Just back from three weeks in his native Greece, Southern Oregon University physics Professor Panos Photinos got to join the 61 percent of voters who rejected the Eurozone bailout terms — and says Northern European banks continue to offer impossible debt deals that will drain all the nation’s assets.

“This is not a viable loan, because the interest is so high,” said Photinos, an SOU teacher since 1989. “It’s 180 percent of our GNP (gross national product). We can’t pay the interest.”

Photinos and his fellow Greeks rejected the bailout in a July 5 referendum, he says, because the money will not go to development and job creation in Greece, but will cost jobs and send all payments to “this unofficial group of European bankers” who seek to privatize all state assets and “sell them off at ridiculously low prices to rich bankers.”

Visiting in Ashland, Maria Stavrou, resident of Athens and sister of Photinos, notes that since Greece shifted to the Euro from its age-old drachma in 2001, inflation took off, housing prices dropped radically and the younger generation faces 60 percent unemployment, low wages and no hope.

“People are moving back in with their parents,” she says, “and are selling and moving to smaller homes. It’s ugly. It’s worse for the younger generation. They cannot see a future. Their basic salary, with education, is around 550 Euro. Rent is 300 to 400 Euro. You cannot live on that. What do we do? We help each other.”

The impact of debt and forced austerity, says Photinos, is that a house someone bought with an $800,000 mortgage a decade ago is now worth $100,000 but won’t sell because no one has the money for it.

“That’s why we’re poor” adds Stavrou. “We’ve got nothing. You can buy a house, a small one, in Athens now for $20,000.”

During the referendum campaign, the mass media, mostly owned by non-Greek corporations, “demonized” Greeks as folk who “live like kings,” with good health care and pensions, but are lazy and “just sit there” and don’t work.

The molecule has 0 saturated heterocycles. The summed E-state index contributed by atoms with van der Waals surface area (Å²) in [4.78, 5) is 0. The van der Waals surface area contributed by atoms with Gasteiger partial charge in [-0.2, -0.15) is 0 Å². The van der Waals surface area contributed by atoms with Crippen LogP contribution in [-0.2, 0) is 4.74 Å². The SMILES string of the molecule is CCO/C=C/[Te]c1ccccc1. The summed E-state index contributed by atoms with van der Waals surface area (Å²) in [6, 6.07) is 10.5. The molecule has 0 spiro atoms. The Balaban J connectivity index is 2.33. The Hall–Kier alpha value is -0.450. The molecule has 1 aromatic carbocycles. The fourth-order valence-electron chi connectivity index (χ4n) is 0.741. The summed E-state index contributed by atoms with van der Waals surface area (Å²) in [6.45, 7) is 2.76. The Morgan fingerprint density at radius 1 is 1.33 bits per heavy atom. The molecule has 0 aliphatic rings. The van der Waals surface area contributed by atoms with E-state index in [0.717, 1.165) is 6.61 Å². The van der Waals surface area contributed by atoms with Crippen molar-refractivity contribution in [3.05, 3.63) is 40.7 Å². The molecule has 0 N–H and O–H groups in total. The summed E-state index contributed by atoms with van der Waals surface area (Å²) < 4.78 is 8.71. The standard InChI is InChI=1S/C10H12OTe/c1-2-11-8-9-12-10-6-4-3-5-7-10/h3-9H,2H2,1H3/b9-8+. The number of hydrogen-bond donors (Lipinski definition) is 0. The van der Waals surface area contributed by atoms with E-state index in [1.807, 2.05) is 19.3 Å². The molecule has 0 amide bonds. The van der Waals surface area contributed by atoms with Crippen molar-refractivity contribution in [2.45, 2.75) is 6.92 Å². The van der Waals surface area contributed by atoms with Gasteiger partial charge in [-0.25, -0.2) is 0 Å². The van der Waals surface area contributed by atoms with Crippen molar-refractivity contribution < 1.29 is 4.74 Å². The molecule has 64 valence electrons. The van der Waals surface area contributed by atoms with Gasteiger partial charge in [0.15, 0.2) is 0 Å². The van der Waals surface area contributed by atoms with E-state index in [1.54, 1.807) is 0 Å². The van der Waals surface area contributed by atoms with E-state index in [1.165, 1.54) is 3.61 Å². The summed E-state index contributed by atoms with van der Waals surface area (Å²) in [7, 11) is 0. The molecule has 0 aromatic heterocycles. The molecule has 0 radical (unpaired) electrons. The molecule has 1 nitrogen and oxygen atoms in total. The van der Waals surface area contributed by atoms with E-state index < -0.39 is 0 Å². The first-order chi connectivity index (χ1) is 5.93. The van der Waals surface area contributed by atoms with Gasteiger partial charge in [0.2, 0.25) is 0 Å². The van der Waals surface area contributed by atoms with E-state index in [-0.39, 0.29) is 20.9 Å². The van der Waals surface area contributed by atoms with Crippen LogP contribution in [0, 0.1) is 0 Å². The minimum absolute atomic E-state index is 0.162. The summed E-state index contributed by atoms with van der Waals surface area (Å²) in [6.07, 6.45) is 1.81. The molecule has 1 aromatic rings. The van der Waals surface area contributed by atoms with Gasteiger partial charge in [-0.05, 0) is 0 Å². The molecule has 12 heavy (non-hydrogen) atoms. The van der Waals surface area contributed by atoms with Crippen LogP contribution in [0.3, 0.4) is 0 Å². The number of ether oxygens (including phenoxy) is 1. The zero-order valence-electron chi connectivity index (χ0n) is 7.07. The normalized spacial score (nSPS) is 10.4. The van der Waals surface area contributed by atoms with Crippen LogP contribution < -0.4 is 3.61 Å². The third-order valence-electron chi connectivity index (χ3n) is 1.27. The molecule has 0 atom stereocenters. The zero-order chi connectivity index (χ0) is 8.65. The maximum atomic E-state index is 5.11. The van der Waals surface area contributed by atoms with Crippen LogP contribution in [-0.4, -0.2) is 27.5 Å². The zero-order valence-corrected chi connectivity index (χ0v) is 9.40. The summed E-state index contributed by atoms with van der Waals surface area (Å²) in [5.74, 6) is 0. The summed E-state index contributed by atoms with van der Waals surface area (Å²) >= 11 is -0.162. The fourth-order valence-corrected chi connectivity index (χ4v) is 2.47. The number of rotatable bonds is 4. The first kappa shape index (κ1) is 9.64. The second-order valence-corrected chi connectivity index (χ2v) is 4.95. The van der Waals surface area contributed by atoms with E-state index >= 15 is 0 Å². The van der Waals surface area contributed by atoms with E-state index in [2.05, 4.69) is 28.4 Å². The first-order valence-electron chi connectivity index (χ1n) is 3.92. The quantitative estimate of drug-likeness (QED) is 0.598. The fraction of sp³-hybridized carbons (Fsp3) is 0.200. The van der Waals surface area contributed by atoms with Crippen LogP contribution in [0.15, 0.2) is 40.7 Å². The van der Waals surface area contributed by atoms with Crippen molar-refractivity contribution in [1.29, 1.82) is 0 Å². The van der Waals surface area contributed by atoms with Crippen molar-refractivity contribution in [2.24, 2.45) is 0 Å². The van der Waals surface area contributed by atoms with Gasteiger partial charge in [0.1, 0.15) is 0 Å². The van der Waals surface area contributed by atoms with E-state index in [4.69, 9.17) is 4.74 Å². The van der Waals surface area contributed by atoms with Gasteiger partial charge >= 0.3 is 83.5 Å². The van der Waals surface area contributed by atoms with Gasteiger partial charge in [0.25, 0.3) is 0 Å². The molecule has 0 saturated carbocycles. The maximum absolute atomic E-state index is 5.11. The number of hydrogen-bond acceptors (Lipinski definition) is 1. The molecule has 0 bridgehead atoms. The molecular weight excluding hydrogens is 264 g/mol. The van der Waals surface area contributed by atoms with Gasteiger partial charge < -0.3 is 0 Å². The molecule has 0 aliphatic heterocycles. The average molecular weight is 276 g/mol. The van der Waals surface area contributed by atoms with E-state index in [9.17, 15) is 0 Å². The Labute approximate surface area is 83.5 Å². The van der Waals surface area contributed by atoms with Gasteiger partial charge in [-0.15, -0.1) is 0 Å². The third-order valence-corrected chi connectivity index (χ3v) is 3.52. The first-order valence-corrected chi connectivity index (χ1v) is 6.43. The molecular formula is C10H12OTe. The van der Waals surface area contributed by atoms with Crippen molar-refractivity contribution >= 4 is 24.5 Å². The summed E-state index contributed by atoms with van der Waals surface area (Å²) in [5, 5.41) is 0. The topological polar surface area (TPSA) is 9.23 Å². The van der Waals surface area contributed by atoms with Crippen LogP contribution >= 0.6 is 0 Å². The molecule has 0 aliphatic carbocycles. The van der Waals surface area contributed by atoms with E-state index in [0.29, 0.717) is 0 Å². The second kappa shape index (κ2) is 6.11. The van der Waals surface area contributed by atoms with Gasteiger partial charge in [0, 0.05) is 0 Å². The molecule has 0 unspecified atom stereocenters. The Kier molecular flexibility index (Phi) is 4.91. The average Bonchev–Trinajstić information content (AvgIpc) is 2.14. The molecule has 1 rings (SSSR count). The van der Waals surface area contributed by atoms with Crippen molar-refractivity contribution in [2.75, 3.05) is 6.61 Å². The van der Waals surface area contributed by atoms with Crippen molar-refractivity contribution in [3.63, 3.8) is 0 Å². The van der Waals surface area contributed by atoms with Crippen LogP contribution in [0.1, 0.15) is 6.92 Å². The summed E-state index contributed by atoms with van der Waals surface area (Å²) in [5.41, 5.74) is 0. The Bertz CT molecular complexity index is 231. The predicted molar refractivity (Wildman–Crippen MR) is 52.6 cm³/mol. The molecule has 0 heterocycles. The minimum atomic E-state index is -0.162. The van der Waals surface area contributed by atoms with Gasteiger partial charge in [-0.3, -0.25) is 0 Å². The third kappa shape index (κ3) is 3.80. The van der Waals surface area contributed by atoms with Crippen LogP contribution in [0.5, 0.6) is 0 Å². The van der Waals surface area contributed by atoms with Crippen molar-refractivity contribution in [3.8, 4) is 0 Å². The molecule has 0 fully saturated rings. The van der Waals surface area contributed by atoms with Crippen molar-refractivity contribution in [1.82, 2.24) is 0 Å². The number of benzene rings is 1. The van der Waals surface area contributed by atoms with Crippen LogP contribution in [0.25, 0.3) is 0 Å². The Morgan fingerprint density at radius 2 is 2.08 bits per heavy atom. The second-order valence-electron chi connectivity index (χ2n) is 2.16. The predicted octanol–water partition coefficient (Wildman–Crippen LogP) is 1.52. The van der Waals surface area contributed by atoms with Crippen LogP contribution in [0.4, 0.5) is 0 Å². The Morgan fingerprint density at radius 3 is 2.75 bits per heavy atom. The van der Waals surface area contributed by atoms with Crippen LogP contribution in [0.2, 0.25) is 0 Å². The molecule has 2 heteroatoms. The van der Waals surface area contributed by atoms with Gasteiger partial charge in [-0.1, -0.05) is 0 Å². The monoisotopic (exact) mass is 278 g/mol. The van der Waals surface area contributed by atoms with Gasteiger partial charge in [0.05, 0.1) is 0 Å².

In addition, Greece is receiving a large number of immigrants from impoverished Africa, while prosperous Northern Europe strives to exclude them, said Ashlander Shelley Lotz, wife of Photinos.

Greece in January voted out its right-wing New Democracy Party, handing power to a coalition led by the left-wing Syriza Party, which, says Photinos, is less open to further austerity and cutting government programs and assets.

“I feel it’s a sad situation, especially for the young, who were promised a better future and a better life when we joined the EU in 1981,” he says.

The more prosperous nations of the EU, he adds, wants the liberal government to fail and are adamant about wringing out Greece’s wealth, because, if they relent, it will give other struggling members — Spain, Portugal, Italy — the nerve to follow suit.

“If we stand up to EU leaders," Photinos said, "they will follow the same path and (German Chancellor Angela) Merkel will be looking for a new job. ...  The German government is very arrogant, greedy and aggressive in taking over Greek asset.”

The EU so far has reduced Greek pensions by 40 percent and increased the retirement age, he says, throwing many into chaos in the ends of their lives.

“It’s like the old days, when they would go into Africa with armies and take a colony,” says Photinos, “but now they take it through the banks, with bailouts. It’s making Greece very close to a third-world country.”

John Darling is an Ashland freelance writer. Reach him at jdarling@jeffnet.org.